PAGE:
tamhsc diabetes south texas

Thousands benefit from diabetes-self management education in South Texas

For people with type 2 diabetes, healthy control starts with education
April 14, 2016

Daniel felt weak. On most days, when he came home from working at his rental business in Corpus Christi, TX, he’d lay on the couch and sleep the evening away, leaving little time or motivation to enjoy his many hobbies. His wife took notice and encouraged him to visit his doctor, where he found out he’d been living with diabetes, likely for some time. His kids’ smiles flashed before his eyes and struck his heart—he had lost too many friends to uncontrolled diabetes, and today would not be his day.

Daniel is among the nearly one in four (20%) adults in South Texas that has been diagnosed with diabetes, but even more have it and don’t know it. In the Coastal Bend, more than 31 percent of adults are overweight and 42 percent are obese, meaning nearly three quarters of Coastal Bend residents are at increased risk for developing Type 2 diabetes.

In response to this epidemic, the Texas A&M Health Science Center Coastal Bend Health Education Center (CBHEC) provides resources to residents and health professionals of the Coastal Bend on how to prevent and control the disease.

Just days after receiving his diagnosis, Daniel registered for CBHEC’s Diabetes Education Program. Accredited by the American Diabetes Association (ADA), the program provides support to prevent onset of type 2 diabetes and to keep the disease under control once diagnosed. In addition, community events offer programs to schools and workplaces across the Coastal Bend. Last year, nearly 3,000 people were touched by the efforts of the program.

Diabetes self-management education (DSME) is a critical part of care for those with diabetes and, according to the ADA, is necessary in order to improve patient outcomes. CBHEC’S DSME classes are offered in English and Spanish to provide guidance with blood glucose monitoring, medication and insulin administration, nutrition, and physical activity. Attendance has increased drastically over the life of the program with 2,226 attending in 2015.

Health professionals use the Hemoglobin A1C test to assess a person’s average blood glucose (sugar) levels over the past two to three months. It does this by measuring the percent of hemoglobin (the protein in our red blood cells that carry oxygen) that has glucose attached to it. For people without diabetes, the normal range for the A1C test is between 4 and 5.6 percent. To control diabetes, the ADA suggests a target level below 7 percent in those who have already been diagnosed. Daniel’s A1C level was 12.2 percent when he began classes.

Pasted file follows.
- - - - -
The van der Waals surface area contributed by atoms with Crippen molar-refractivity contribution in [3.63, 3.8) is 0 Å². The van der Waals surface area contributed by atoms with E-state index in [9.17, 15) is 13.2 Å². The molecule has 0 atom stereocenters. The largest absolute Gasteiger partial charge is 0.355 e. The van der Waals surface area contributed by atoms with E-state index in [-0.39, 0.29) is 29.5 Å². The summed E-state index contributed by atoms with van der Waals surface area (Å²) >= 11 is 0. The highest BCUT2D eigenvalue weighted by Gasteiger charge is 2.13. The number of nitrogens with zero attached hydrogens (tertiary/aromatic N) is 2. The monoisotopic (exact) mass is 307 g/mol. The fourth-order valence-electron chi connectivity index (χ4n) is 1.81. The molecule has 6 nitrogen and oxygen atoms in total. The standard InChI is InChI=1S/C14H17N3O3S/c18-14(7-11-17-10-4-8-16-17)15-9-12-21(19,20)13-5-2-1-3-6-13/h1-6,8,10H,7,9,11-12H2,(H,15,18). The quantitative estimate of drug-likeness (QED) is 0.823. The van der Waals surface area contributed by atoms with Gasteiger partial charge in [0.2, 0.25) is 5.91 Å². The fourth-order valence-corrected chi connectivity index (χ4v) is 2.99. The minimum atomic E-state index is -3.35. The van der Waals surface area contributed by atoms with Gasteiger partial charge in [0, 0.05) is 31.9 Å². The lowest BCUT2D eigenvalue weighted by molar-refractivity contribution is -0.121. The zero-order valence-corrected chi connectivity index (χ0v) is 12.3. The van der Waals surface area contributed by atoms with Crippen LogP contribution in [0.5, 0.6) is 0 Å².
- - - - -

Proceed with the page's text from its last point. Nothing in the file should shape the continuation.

A key component to achieving success in a DSME class is the follow-up care. Every three months for one year, class participants are provided with complimentary follow-up labs and one-on-one consultation sessions.

“Follow-ups continue the education participants received in our class,” said Juanita Garcia, RN, MPH, manager of the CBHEC Diabetes Education Program. “We can answer questions that they are likely to have after trying to apply the strategies they learned in class.”

To lower A1C levels, Garcia recommends that patients take their medications as directed and keep their appointments with their health care providers and diabetes education program.

“We empower participants of our program to make change,” Garcia said, “change that is appropriate in each of their lives and individual situations.”

Just three months after taking CBHEC’s DSME class, Daniel’s energy was back, he felt stronger, and he started fishing again. And his A1C was down to 6.2 percent.

“When I hear someone talking about their high blood pressure, diabetes, or any other preventable health problem, I tell them my story,” Daniel said. “Diabetes doesn’t just take a toll on your health, it also affects your loved ones, so take control of it for you and your family.”

To learn more about the classes offered or to schedule an appointment, please call (361) 561-8584.

— Lindsey Hendrix

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